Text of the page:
The ability of gender-based violence victims to access support services during the Covid-19 lockdown has not been accurately portrayed in the media, with potentially damaging consequences, according to new research.
Forensic research proves that textile fibres can be transferred between clothing without contact
Breakthrough forensic research at Northumbria University, Newcastle, has revealed for the first time that textile fibres can, under certain circumstances, be transferred between clothing in the absence of contact.
Northumbria Highly Commended for Benefiting Society
Northumbria University, Newcastle, has been Highly Commended in the prestigious International Green Gown Awards for the transformational work of its Student Law Office.The International Green Gown Awards, supported by UN Environment, recognise exceptional sustainability initiatives being undertaken by universities and colleges around the globe. They are widely acknowledged as being the most presti
Anti-corruption research delivering results
A leading expert in Anti-Money laundering from Northumbria University, Newcastle, has presented some of the initial findings of her research into money laundering and the proceeds of corruption in Nigeria to an international audience.Dr Jackie Harvey, Professor of Financial Management and Director of Business Research at Northumbria’s Newcastle Business School, was speaking at a virtual workshop h
Law students help secure award
Law students at Northumbria University, Newcastle, have helped win a prestigious national award with their voluntary assistance to support those facing the courts alone.Northumbria Law School has been working with a national charity called Support Through Court which helps thousands of people every year in the UK who face court proceedings alone, while they go through a divorce, seek custody of th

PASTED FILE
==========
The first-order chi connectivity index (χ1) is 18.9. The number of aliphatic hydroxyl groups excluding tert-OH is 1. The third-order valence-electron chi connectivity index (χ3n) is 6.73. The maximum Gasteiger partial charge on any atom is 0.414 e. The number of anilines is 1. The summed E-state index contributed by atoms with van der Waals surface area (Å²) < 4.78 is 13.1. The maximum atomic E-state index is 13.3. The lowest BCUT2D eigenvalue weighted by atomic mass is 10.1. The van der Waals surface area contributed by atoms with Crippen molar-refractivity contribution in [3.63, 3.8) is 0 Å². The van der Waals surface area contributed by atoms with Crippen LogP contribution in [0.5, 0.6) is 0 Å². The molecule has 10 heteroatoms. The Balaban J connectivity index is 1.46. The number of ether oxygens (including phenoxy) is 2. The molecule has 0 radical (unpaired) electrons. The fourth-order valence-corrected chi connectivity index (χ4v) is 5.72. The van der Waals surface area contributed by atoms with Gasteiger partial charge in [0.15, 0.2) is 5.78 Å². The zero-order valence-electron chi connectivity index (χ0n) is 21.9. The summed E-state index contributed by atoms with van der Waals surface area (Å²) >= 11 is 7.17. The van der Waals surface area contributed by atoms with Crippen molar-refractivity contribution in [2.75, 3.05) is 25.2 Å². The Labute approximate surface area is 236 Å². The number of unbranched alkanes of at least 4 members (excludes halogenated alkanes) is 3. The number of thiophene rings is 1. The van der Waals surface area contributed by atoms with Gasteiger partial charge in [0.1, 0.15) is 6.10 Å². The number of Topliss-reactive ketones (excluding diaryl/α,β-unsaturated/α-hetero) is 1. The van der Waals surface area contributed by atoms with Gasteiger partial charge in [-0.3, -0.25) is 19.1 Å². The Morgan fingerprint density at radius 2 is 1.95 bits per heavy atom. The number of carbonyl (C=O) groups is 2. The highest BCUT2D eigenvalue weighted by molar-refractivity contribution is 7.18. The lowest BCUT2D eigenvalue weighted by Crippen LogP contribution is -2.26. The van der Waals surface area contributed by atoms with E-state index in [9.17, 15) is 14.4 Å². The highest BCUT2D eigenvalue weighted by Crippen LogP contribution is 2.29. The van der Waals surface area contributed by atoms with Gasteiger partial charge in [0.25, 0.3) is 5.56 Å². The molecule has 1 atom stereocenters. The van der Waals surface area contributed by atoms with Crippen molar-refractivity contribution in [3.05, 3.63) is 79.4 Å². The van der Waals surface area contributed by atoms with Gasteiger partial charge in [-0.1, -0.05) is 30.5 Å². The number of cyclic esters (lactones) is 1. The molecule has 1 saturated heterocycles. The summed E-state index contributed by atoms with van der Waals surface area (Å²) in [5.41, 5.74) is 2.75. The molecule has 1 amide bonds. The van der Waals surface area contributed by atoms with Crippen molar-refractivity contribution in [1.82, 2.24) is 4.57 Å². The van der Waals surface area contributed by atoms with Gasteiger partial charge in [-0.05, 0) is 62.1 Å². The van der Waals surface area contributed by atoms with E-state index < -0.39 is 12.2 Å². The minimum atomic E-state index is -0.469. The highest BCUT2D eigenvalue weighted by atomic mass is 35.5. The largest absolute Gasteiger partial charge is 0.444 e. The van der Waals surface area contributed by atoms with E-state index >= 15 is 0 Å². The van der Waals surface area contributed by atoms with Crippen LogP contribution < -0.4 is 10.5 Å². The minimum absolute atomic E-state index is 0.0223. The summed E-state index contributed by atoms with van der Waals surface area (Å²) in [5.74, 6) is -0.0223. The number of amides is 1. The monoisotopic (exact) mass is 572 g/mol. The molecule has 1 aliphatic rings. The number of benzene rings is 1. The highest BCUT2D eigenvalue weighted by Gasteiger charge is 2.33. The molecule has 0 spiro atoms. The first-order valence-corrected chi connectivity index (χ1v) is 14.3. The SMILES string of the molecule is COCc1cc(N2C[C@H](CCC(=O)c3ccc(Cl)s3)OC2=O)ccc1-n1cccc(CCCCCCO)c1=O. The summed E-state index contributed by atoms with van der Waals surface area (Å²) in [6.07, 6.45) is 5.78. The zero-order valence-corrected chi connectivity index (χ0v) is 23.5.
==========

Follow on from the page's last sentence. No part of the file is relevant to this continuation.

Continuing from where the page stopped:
Breaking news: Northumbria’s Spring/Summer Newspaper is here!
Our first digital-only edition of Northumbria University News is here. Packed with the latest news, features and interviews, Northumbria University News is the perfect way to ‘read all about’ the exciting developments taking place across the University.
Prestigious appointment for law professor
Professor Chris Ashford from Northumbria University, Newcastle, has received a prestigious appointment to the Institute of Advanced Legal Studies (IALS) Advisory Council.
Linguistics lessons for police “could catch more Dark Web paedophiles”
A new book shows how police forces can use forensic linguistics techniques to infiltrate online networks of child sex offenders to bring them to justice and protect potential victims
Exploring the ethics of emotional artificial intelligence
The ethical implications of machines being able to read human emotions will be explored in a ground-breaking new research project, involving Northumbria University criminologist Dr Diana Miranda.
Students join emergency services in simulated terrorism training incident
Nursing students have taken part in a staged firearms training event designed to give doctors and paramedics a taste of working in a mass casualty terrorist incident.
Northumbria academic receives £1.2 million to deliver world-class forensic research
A Lecturer in Forensic Science at Northumbria University, Newcastle, has been awarded more than £1 million to develop a world-leading new technique that will unveil details to help solve investigations relating to unidentified bodies.